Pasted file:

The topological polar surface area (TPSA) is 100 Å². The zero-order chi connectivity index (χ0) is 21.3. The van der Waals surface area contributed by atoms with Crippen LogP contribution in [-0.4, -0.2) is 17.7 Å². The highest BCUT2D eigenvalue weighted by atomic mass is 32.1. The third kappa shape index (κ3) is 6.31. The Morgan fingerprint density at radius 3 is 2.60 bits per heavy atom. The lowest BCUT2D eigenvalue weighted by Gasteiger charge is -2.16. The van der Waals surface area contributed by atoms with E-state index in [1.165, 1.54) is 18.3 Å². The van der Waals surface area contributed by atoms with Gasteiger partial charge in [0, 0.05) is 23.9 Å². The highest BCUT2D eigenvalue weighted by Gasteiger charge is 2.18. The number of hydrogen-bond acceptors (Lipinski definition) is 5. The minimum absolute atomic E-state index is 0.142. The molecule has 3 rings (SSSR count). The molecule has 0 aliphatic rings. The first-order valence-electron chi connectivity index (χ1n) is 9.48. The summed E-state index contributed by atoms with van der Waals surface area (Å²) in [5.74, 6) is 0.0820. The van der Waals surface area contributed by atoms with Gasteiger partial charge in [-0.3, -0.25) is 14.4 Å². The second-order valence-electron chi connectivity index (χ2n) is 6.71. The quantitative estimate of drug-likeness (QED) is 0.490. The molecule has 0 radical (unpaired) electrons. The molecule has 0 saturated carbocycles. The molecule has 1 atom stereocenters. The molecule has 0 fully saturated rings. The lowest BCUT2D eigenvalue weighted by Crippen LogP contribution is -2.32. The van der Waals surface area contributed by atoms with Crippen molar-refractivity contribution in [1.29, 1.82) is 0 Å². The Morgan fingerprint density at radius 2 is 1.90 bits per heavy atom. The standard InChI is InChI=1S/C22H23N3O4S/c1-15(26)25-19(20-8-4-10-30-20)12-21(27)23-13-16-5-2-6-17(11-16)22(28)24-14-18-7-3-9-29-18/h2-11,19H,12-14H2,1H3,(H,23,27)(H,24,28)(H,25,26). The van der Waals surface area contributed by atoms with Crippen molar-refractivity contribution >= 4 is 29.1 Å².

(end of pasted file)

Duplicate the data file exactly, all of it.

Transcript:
The topological polar surface area (TPSA) is 100 Å². The zero-order chi connectivity index (χ0) is 21.3. The van der Waals surface area contributed by atoms with Crippen LogP contribution in [-0.4, -0.2) is 17.7 Å². The highest BCUT2D eigenvalue weighted by atomic mass is 32.1. The third kappa shape index (κ3) is 6.31. The Morgan fingerprint density at radius 3 is 2.60 bits per heavy atom. The lowest BCUT2D eigenvalue weighted by Gasteiger charge is -2.16. The van der Waals surface area contributed by atoms with E-state index in [1.165, 1.54) is 18.3 Å². The van der Waals surface area contributed by atoms with Gasteiger partial charge in [0, 0.05) is 23.9 Å². The highest BCUT2D eigenvalue weighted by Gasteiger charge is 2.18. The number of hydrogen-bond acceptors (Lipinski definition) is 5. The minimum absolute atomic E-state index is 0.142. The molecule has 3 rings (SSSR count). The molecule has 0 aliphatic rings. The first-order valence-electron chi connectivity index (χ1n) is 9.48. The summed E-state index contributed by atoms with van der Waals surface area (Å²) in [5.74, 6) is 0.0820. The van der Waals surface area contributed by atoms with Gasteiger partial charge in [-0.3, -0.25) is 14.4 Å². The second-order valence-electron chi connectivity index (χ2n) is 6.71. The quantitative estimate of drug-likeness (QED) is 0.490. The molecule has 0 radical (unpaired) electrons. The molecule has 0 saturated carbocycles. The molecule has 1 atom stereocenters. The molecule has 0 fully saturated rings. The lowest BCUT2D eigenvalue weighted by Crippen LogP contribution is -2.32. The van der Waals surface area contributed by atoms with Crippen molar-refractivity contribution in [1.29, 1.82) is 0 Å². The Morgan fingerprint density at radius 2 is 1.90 bits per heavy atom. The standard InChI is InChI=1S/C22H23N3O4S/c1-15(26)25-19(20-8-4-10-30-20)12-21(27)23-13-16-5-2-6-17(11-16)22(28)24-14-18-7-3-9-29-18/h2-11,19H,12-14H2,1H3,(H,23,27)(H,24,28)(H,25,26). The van der Waals surface area contributed by atoms with Crippen molar-refractivity contribution >= 4 is 29.1 Å².